NTSB: Pilot error caused 2014 crash into L.I. Sound in Mattituck

02/22/2016 4:00 PM |

A Sea Tow helps pull the downed plane from water in Mattituck Inlet Monday afternoon. (Credit: Paul Squire)

A July 2014 fatal plane crash in Mattituck occurred when the pilot failed to properly calculate the airplane’s center of gravity limits, according to a probable cause report released last month by the National Transportation Safety Board. 

The miscalculation resulted in longitudinal instability, sending the experimental aircraft and its pilot on a 6,000-feet-per-minute descent into the Long Island Sound on the evening of July 6, 2014, according to the report.

“The airplane’s calculated center of gravity was about three inches beyond the … limit, which likely induced longitudinal instability and led to a subsequent deep, unrecoverable stall,” the report states, adding that there was no sign of mechanical failure.

Zubair Khan in 2006 with his brother-in-law. (Credit: Courtesy of Umar Niazi)

Zubair Khan (bottom) in 2006 with his brother-in-law. (Credit: Courtesy of Umar Niazi)

The pilot, Zubair Khan, 41, of New York City was found dead inside the plane the following morning by U.S. Coast Guard officials who began searching for the aircraft after another pilot spotted it submerged in the water off the coast of Mattituck.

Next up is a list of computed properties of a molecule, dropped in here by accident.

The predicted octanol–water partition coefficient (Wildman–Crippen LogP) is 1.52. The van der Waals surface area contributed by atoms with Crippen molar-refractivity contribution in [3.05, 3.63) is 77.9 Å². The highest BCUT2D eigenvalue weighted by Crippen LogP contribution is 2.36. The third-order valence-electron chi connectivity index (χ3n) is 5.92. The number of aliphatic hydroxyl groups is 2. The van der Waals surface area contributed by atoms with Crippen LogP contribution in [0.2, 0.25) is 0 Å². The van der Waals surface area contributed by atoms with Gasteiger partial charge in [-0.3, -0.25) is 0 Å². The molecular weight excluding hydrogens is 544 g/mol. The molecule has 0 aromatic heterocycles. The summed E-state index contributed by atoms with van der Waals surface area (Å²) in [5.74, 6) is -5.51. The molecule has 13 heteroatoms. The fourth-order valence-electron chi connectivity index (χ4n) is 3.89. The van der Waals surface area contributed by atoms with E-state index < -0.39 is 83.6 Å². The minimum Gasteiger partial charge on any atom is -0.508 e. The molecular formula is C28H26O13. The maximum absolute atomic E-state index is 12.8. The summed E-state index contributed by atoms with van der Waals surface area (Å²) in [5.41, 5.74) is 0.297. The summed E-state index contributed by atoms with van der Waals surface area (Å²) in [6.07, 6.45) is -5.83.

As last month’s probable cause report confirms, Mr. Khan appeared to have attempted to exit the plane before the crash. The parachute pack was found deployed and partially wrapped around the propeller.

“The canopy was likely opened in flight,” the report states. “The pilot likely recognized that the stall was unrecoverable and attempted to bail out of the airplane but was unsuccessful.”

The crash occurred about 10 minutes into the flight after Mr. Khan departed from Brookhaven Calabro Airport about 6:55 p.m. Radar showed the plane attempted to make a hard left turn about nine minutes later, then quickly began to descend.

Mr. Khan, a native of Pakistan and a veteran of its navy, had worked for more than two years to build the plane himself, converting a twin-engine CoZy aircraft into one with a larger single engine. He had taken it on its first test flight about four months before the crash.

Mr. Khan was a financial software engineer who had worked for several major international banks in the years before his death, his family said at the time of the crash.

Toxicology testing showed Mr. Khan had used marijuana at some time before the accident, the NTSB report states, though the low levels detected “indicated he was not likely significantly impaired by its use at the time of the accident.”

Caption: A Sea Tow employee helps pull the downed plane from water in Mattituck Inlet on July 7, 2014. (Credit: Paul Squire)

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